Monday, September 01, 2008

Don't Forget the Dignity of Labour


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Rutland Herald, Vermont HERE:

"Workers Deserve Better"

"The subjects of every state ought to contribute towards the support of the government, as nearly as possible, in proportion to their respective abilities; that is, in proportion to the revenue which they respectively enjoy under the protection of the state."

Sounds like Karl Marx, doesn't it: From each according to their ability, to each according to their need? Only it's that most laissez-faire of capitalists, Adam Smith, from "The Wealth of Nations," recognizing that without the state's protection, laws and structure, capitalists could not make a profit, and so when they did, they should expect to pay the state accordingly in taxes.

Similarly, Smith expected capitalists to invest in their home countries, so its workers would be more prosperous and so able to buy more goods. But modern corporations have allegiance only to profit centers, not countries.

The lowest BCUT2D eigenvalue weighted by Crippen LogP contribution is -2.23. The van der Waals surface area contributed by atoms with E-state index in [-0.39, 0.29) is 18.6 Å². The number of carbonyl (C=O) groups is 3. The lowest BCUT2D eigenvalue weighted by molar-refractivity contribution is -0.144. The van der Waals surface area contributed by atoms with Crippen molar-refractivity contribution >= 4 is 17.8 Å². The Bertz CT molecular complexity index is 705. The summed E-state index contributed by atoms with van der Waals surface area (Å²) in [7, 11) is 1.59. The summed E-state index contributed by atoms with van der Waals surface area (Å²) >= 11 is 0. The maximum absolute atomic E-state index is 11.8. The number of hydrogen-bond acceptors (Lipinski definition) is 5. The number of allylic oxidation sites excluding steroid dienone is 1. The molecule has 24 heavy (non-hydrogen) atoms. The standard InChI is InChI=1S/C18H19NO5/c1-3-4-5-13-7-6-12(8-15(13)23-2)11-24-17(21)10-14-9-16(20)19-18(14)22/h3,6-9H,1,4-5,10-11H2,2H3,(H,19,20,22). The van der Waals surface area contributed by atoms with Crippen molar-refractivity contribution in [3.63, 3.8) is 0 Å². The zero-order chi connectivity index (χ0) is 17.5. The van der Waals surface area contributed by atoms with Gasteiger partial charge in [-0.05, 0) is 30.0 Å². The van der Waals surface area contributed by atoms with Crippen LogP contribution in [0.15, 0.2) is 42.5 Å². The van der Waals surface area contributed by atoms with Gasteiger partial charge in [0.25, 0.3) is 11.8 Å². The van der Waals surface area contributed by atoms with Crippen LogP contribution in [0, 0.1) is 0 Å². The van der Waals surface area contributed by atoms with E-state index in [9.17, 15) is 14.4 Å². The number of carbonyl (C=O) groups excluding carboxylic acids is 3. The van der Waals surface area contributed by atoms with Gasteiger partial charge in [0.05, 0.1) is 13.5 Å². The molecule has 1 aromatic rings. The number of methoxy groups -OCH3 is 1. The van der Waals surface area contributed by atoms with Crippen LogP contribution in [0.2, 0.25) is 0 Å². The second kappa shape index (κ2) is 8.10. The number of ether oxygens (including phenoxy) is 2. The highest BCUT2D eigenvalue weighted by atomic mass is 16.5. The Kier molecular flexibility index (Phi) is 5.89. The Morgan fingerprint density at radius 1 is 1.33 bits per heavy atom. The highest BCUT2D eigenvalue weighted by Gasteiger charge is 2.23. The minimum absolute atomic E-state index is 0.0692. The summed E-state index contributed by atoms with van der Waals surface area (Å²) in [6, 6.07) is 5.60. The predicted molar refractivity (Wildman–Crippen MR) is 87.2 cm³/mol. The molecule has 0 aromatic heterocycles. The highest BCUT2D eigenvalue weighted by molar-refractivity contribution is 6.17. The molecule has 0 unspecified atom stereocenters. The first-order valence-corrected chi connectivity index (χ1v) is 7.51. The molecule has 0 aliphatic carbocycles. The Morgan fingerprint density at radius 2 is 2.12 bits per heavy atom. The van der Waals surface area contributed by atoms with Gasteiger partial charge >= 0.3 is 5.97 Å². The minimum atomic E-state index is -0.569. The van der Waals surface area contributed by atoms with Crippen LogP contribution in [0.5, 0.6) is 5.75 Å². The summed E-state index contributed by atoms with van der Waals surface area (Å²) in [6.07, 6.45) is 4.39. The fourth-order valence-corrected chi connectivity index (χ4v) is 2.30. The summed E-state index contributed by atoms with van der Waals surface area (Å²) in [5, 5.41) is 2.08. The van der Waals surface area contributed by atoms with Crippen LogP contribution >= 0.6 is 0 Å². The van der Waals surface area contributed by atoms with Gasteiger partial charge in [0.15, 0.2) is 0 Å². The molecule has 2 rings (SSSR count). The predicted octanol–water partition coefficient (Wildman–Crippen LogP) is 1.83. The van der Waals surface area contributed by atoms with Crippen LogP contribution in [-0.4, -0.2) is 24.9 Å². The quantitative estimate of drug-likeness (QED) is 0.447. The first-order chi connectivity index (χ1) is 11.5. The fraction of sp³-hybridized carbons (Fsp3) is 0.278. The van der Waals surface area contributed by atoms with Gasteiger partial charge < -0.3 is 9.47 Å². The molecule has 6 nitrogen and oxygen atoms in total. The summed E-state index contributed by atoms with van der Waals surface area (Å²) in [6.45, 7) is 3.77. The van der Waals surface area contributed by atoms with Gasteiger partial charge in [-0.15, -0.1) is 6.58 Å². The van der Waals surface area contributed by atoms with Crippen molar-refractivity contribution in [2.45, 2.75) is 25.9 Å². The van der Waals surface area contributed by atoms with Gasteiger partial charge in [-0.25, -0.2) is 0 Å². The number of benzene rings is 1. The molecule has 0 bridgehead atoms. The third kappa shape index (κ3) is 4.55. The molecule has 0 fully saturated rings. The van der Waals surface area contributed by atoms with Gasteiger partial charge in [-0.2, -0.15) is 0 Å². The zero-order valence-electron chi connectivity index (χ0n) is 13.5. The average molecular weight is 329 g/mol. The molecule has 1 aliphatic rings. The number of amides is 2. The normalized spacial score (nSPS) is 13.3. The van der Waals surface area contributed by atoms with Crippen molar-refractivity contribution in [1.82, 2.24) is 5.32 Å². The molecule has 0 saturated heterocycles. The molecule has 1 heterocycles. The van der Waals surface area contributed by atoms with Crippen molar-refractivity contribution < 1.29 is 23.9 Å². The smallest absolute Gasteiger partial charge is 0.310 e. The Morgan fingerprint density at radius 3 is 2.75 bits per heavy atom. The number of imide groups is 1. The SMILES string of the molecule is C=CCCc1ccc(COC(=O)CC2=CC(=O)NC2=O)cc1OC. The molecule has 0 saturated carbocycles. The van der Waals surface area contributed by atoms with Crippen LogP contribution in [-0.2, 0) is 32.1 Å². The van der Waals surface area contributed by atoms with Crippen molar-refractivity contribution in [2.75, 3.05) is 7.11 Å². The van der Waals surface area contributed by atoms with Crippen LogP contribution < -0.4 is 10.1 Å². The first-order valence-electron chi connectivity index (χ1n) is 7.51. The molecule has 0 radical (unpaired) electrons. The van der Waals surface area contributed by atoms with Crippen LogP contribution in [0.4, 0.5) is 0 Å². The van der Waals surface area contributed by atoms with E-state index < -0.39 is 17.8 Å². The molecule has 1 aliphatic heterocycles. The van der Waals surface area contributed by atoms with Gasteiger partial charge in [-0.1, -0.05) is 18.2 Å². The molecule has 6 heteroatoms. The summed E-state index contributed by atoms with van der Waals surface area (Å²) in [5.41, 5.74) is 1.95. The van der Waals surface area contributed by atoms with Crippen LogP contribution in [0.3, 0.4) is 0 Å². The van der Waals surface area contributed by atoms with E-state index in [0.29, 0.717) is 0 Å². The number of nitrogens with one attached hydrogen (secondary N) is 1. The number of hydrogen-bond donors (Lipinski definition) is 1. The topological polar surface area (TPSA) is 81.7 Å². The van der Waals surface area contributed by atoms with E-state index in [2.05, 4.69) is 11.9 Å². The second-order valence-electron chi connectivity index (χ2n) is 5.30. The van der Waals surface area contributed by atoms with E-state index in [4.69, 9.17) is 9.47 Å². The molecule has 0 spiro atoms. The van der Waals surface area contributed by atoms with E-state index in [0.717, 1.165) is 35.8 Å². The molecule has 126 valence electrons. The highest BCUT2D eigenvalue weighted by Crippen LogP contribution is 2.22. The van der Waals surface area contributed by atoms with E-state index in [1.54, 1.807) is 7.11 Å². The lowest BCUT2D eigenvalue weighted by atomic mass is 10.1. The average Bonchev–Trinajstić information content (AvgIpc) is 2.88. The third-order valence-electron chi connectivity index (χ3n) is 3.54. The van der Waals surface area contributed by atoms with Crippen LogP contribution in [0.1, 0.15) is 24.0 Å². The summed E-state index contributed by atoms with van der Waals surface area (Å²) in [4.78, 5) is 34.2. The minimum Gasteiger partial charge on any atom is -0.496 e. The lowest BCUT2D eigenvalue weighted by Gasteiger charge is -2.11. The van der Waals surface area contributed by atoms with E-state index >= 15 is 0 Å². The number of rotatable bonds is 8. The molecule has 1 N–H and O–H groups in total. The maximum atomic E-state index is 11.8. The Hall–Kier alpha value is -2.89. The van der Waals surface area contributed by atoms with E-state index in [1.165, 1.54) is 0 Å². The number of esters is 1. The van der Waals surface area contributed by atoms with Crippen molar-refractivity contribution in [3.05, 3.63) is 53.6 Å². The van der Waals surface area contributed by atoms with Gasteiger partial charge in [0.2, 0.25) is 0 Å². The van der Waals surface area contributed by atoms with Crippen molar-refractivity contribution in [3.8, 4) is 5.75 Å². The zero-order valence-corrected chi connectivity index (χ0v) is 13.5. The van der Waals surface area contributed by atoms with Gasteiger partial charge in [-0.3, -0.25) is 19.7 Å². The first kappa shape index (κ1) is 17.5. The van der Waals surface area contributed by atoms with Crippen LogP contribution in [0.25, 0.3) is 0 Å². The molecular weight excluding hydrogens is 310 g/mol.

Comment
It’s Labour Day so, quite rightly, we get the usual spate of opinion pieces about labour. Some of these are quite extreme, which I find odd coming from the world’s richest economy with its workers having a lot less to complain about than those working for 12 hours a day in paddy fields, or for pence a day amidst squalour.

This fairly reasonable one is from Vermont – not exactly the rust belt of dark satanic mills – is about the taxation of profits.

The tone, however, is set with Adam Smith described as “that most laissez-faire of capitalists”, even though Smith never used the words ‘laissez-faire’, nor did he express views that could be construed to say that he supported such a notion; he was too critical of the behaviour of some ‘merchants and manufacturers' to give them an open season on consumers.

However, the quotation used is genuine. It is located Wealth Of Nations (WN V.ii.b.3: p 825) and is one of four ‘general maxims’ which have been ‘recommended’ to the ‘attention of all nations’, and, please note, they were not original to Adam Smith and derive from several authors in the same or similar form.

Taxing the income from distributed profits is fine in principle – as it is for most others individuals – though not for the lower half of individuals. Removing the lowest paid from taxation would be a major reform that would meet the criteria of fairness, justice, and good sense.

A ‘flat’ tax would achieve this, but no doubt would fall foul of ‘punish the rich’ populist clamour.

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